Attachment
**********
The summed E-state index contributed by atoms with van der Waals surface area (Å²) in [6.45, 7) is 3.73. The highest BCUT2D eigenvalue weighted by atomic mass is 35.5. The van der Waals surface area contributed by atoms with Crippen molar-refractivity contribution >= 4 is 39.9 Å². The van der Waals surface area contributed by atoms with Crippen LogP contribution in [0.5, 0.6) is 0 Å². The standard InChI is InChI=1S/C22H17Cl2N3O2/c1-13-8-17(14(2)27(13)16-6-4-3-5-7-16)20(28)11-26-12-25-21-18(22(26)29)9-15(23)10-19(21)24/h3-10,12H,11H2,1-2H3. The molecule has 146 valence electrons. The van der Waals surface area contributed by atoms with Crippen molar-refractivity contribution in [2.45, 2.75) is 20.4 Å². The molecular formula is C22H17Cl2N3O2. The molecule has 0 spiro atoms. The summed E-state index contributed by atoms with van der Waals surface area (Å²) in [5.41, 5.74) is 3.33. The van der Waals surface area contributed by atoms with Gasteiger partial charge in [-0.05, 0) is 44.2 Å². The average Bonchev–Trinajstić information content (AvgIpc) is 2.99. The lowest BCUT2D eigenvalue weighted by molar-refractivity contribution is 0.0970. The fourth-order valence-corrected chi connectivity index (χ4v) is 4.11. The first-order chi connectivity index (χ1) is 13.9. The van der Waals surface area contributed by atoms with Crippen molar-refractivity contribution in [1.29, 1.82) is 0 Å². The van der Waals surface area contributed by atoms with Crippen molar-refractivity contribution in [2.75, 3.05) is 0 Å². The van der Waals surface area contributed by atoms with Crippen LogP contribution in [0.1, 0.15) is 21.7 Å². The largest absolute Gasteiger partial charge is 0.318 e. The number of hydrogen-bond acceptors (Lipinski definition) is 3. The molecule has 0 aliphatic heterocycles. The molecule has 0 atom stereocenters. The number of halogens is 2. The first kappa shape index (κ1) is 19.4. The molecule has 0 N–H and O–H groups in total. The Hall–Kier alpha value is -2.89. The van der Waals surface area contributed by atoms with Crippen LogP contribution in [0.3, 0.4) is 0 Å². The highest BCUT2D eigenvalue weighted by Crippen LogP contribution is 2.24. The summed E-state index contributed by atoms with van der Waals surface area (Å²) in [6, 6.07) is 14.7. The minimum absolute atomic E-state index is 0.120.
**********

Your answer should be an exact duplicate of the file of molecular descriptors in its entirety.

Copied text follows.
The summed E-state index contributed by atoms with van der Waals surface area (Å²) in [6.45, 7) is 3.73. The highest BCUT2D eigenvalue weighted by atomic mass is 35.5. The van der Waals surface area contributed by atoms with Crippen molar-refractivity contribution >= 4 is 39.9 Å². The van der Waals surface area contributed by atoms with Crippen LogP contribution in [0.5, 0.6) is 0 Å². The standard InChI is InChI=1S/C22H17Cl2N3O2/c1-13-8-17(14(2)27(13)16-6-4-3-5-7-16)20(28)11-26-12-25-21-18(22(26)29)9-15(23)10-19(21)24/h3-10,12H,11H2,1-2H3. The molecule has 146 valence electrons. The van der Waals surface area contributed by atoms with Crippen molar-refractivity contribution in [2.45, 2.75) is 20.4 Å². The molecular formula is C22H17Cl2N3O2. The molecule has 0 spiro atoms. The summed E-state index contributed by atoms with van der Waals surface area (Å²) in [5.41, 5.74) is 3.33. The van der Waals surface area contributed by atoms with Gasteiger partial charge in [-0.05, 0) is 44.2 Å². The average Bonchev–Trinajstić information content (AvgIpc) is 2.99. The lowest BCUT2D eigenvalue weighted by molar-refractivity contribution is 0.0970. The fourth-order valence-corrected chi connectivity index (χ4v) is 4.11. The first-order chi connectivity index (χ1) is 13.9. The van der Waals surface area contributed by atoms with Crippen molar-refractivity contribution in [1.29, 1.82) is 0 Å². The van der Waals surface area contributed by atoms with Crippen molar-refractivity contribution in [2.75, 3.05) is 0 Å². The van der Waals surface area contributed by atoms with Crippen LogP contribution in [0.1, 0.15) is 21.7 Å². The largest absolute Gasteiger partial charge is 0.318 e. The number of hydrogen-bond acceptors (Lipinski definition) is 3. The molecule has 0 aliphatic heterocycles. The molecule has 0 atom stereocenters. The number of halogens is 2. The first kappa shape index (κ1) is 19.4. The molecule has 0 N–H and O–H groups in total. The Hall–Kier alpha value is -2.89. The van der Waals surface area contributed by atoms with Crippen LogP contribution in [0.3, 0.4) is 0 Å². The highest BCUT2D eigenvalue weighted by Crippen LogP contribution is 2.24. The summed E-state index contributed by atoms with van der Waals surface area (Å²) in [6, 6.07) is 14.7. The minimum absolute atomic E-state index is 0.120.